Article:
The Facts Machine

"And I come back to you now, at the turn of the tide"

Sunday, June 20, 2004


Via Schaller, the Washington Post has a story today by Alan Cooperman, suggesting that same-sex marriage may not be the devisive cultural wedge issue that some of its supporters -- including the president -- had hoped it would become.
Across the country, evangelical Christians are voicing frustration and puzzlement that there has not been more of a political outcry since May 17, when Massachusetts became the first state to issue same-sex marriage licenses.

Evangelical leaders had predicted that a chorus of righteous anger would rise up out of churches from coast to coast and overwhelm Congress with letters, e-mails and phone calls in support of a constitutional amendment banning gay marriage.

But that has not happened.

"Standing on Capitol Hill listening, you don't hear anything," said Tony Perkins, president of the Family Research Council, one of the country's most vigorous Christian advocacy groups.

Perkins and other evangelical leaders contend that the outrage is out there. They say it has not been felt in Washington because defenders of traditional marriage are still in shock, or are focused on winning state constitutional amendments against same-sex marriage, or are distracted by the war in Iraq and other issues.

But a few skeptics on the Christian right, as well as many on the Christian left, are beginning to conclude that there is more fervor for a constitutional amendment in America's pulpits than in its pews. And politicians of both parties say the issue has had less grass-roots sizzle than they had expected.

"So far, it's really been a top-down issue," said Sen. John Cornyn (R-Tex.), a strong opponent of gay marriage who has used his chairmanship of a Judiciary subcommittee on the Constitution to hold three hearings on the proposed Federal Marriage Amendment.

Though he is convinced that gay marriage is going to be a "huge" issue, Cornyn said, "what it's going to take is some more bottom-up concern about whether people are losing control of their lives."

Senate Republican leaders said last week that they plan to bring the amendment to a vote in mid-July, a move that evangelicals hope will energize supporters around the country even though the amendment appears headed for defeat. Despite President Bush's endorsement, it is at least 15 votes short of the 67 needed for passage in the Senate, congressional staffers said.
There's plenty more there too, so read.

So the Republicans think that the wedge can better be driven in mid-July, and that people will actually notice. Something tells me that the immediate aftermath of the June 30 transfer of "sovereignty" and John Kerry's running-mate choice are gonna take up a lot of the public's attention at that time. Middle America isn't going to spend much energy on this if they haven't already, especially for a vote that's doomed to fail anyway.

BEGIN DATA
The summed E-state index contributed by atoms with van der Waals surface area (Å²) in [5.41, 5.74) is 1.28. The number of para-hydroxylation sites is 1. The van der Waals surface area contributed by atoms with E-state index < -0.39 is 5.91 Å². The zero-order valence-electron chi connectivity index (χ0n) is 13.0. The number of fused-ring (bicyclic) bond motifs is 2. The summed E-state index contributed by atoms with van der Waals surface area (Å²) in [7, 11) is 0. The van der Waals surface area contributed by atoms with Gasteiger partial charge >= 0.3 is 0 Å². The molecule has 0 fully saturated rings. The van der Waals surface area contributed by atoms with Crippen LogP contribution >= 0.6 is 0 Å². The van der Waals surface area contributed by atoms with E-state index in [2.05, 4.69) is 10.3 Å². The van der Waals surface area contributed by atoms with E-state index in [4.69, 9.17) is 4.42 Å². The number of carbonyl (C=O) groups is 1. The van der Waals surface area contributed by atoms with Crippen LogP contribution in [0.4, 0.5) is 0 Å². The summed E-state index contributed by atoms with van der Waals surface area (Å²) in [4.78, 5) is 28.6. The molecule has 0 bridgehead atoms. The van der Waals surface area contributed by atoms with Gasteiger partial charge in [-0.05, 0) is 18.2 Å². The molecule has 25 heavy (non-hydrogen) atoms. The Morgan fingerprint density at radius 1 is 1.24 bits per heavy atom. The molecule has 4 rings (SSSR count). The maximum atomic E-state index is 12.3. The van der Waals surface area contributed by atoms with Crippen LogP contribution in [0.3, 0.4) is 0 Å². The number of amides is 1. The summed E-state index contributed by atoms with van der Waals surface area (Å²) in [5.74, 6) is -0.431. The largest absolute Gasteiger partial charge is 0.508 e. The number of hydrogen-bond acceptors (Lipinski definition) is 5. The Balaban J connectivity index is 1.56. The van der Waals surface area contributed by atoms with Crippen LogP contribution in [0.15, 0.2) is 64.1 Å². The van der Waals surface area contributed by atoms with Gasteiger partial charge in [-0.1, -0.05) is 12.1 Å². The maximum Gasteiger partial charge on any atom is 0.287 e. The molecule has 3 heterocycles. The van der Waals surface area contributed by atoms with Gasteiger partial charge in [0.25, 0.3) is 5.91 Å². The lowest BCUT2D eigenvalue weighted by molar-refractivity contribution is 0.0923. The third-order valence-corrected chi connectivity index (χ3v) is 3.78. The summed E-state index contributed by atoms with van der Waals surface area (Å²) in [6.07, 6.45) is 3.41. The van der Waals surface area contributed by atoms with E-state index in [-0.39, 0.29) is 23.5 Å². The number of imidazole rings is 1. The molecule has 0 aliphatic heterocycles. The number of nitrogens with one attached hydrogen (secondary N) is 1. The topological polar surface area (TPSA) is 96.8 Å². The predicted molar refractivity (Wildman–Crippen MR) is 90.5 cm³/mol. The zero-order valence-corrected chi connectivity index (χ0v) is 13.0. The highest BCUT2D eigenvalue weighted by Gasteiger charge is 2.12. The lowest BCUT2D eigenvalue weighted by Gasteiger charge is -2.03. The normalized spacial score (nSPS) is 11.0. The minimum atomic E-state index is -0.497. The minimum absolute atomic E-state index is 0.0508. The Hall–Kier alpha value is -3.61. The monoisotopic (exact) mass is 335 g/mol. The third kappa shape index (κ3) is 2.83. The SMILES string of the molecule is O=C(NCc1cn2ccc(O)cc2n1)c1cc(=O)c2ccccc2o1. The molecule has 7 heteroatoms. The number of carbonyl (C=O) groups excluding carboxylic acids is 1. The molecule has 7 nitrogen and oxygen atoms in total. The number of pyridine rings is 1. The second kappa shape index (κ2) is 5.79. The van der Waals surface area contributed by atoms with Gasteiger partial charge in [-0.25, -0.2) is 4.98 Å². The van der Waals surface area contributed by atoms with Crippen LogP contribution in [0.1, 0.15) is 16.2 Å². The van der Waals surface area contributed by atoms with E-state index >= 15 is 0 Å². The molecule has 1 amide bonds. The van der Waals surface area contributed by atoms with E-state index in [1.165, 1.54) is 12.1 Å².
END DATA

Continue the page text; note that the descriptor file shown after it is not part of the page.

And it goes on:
Basically, what worked to some extent in the 90's isn't working now. Extended periods of peace and economic expansion have a way of allowing the American people to relax enough on the big things so that they can get disproportionately riled up about the small things, blowjobs included. Cultural wedge issues don't work as well when the generally-accepted view is that things are not going well.

But going beyond the "do culture war strategies still work" angle, it is important to look at same-sex marriage itself. The problem for opponents of same-sex marriage is that it requires them to act like the Wizard of Oz and shout "pay no attention to that marriage behind the curtain!"

Look, religious conservatives, if you give and go to sermons arguing that allowing gay marriage would lead to the "downfall of western civilization", the apocalypse, and so on, you're setting your own trap. Marriage has been legal for all in Massachusetts for over a month now, and guess what? People are going about their lives quite nicely there, and nobody has yet been smote. All this after so much sound and fury from both sides (particularly the anti-gay right) beforehand. Same thing in Vermont: Howard Dean had to campaign in a bulletproof vest because of the death threats he received after he signed the nation's first civil union legislation, yet now in Vermont, life goes on.

And hey, Rush Limbaugh's steady stream of divorces continues unabated, regardless of developments in the same-sex marriage debate.

After this happens, no amount of strategically-timed votes, fiery sermons or transparently-timed Presidential news conferences can get the vast majority of Americans fully energized or mobilized on an amendment.


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